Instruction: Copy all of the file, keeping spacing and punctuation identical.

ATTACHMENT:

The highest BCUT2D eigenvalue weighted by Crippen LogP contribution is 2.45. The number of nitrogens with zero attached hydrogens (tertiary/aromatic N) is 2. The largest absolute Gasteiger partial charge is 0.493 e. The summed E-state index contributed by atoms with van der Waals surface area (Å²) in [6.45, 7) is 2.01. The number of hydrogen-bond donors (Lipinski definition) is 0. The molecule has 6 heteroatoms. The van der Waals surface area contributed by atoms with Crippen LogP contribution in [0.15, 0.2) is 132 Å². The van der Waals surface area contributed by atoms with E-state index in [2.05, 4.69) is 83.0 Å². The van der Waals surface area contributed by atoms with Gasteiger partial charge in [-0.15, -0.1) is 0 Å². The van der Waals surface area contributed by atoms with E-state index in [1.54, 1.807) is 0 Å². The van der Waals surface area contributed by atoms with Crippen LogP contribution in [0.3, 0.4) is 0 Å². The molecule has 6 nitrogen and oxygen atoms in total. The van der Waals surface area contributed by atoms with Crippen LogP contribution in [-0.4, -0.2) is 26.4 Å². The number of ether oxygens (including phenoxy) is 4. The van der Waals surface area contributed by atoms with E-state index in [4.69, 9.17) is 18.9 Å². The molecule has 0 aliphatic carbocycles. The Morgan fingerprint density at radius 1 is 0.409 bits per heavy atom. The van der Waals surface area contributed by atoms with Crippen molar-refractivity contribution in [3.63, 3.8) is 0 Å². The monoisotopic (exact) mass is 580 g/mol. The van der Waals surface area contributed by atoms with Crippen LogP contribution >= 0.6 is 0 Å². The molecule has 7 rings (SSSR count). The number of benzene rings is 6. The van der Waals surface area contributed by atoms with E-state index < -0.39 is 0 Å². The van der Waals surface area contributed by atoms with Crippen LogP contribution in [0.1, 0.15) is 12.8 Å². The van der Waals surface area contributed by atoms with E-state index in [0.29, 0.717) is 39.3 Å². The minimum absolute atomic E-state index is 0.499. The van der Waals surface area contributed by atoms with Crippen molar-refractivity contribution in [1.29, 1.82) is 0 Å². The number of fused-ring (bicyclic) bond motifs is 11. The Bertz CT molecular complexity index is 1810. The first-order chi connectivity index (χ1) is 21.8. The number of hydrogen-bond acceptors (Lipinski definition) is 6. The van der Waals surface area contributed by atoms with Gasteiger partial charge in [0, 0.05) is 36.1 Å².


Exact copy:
The highest BCUT2D eigenvalue weighted by Crippen LogP contribution is 2.45. The number of nitrogens with zero attached hydrogens (tertiary/aromatic N) is 2. The largest absolute Gasteiger partial charge is 0.493 e. The summed E-state index contributed by atoms with van der Waals surface area (Å²) in [6.45, 7) is 2.01. The number of hydrogen-bond donors (Lipinski definition) is 0. The molecule has 6 heteroatoms. The van der Waals surface area contributed by atoms with Crippen LogP contribution in [0.15, 0.2) is 132 Å². The van der Waals surface area contributed by atoms with E-state index in [2.05, 4.69) is 83.0 Å². The van der Waals surface area contributed by atoms with Gasteiger partial charge in [-0.15, -0.1) is 0 Å². The van der Waals surface area contributed by atoms with E-state index in [1.54, 1.807) is 0 Å². The van der Waals surface area contributed by atoms with Crippen LogP contribution in [0.3, 0.4) is 0 Å². The molecule has 6 nitrogen and oxygen atoms in total. The van der Waals surface area contributed by atoms with Crippen LogP contribution in [-0.4, -0.2) is 26.4 Å². The number of ether oxygens (including phenoxy) is 4. The van der Waals surface area contributed by atoms with E-state index in [4.69, 9.17) is 18.9 Å². The molecule has 0 aliphatic carbocycles. The Morgan fingerprint density at radius 1 is 0.409 bits per heavy atom. The van der Waals surface area contributed by atoms with Crippen molar-refractivity contribution in [3.63, 3.8) is 0 Å². The monoisotopic (exact) mass is 580 g/mol. The van der Waals surface area contributed by atoms with Crippen LogP contribution >= 0.6 is 0 Å². The molecule has 7 rings (SSSR count). The number of benzene rings is 6. The van der Waals surface area contributed by atoms with E-state index < -0.39 is 0 Å². The van der Waals surface area contributed by atoms with Crippen LogP contribution in [0.1, 0.15) is 12.8 Å². The van der Waals surface area contributed by atoms with E-state index in [0.29, 0.717) is 39.3 Å². The minimum absolute atomic E-state index is 0.499. The van der Waals surface area contributed by atoms with Crippen molar-refractivity contribution in [1.29, 1.82) is 0 Å². The number of fused-ring (bicyclic) bond motifs is 11. The Bertz CT molecular complexity index is 1810. The first-order chi connectivity index (χ1) is 21.8. The number of hydrogen-bond acceptors (Lipinski definition) is 6. The van der Waals surface area contributed by atoms with Gasteiger partial charge in [0, 0.05) is 36.1 Å².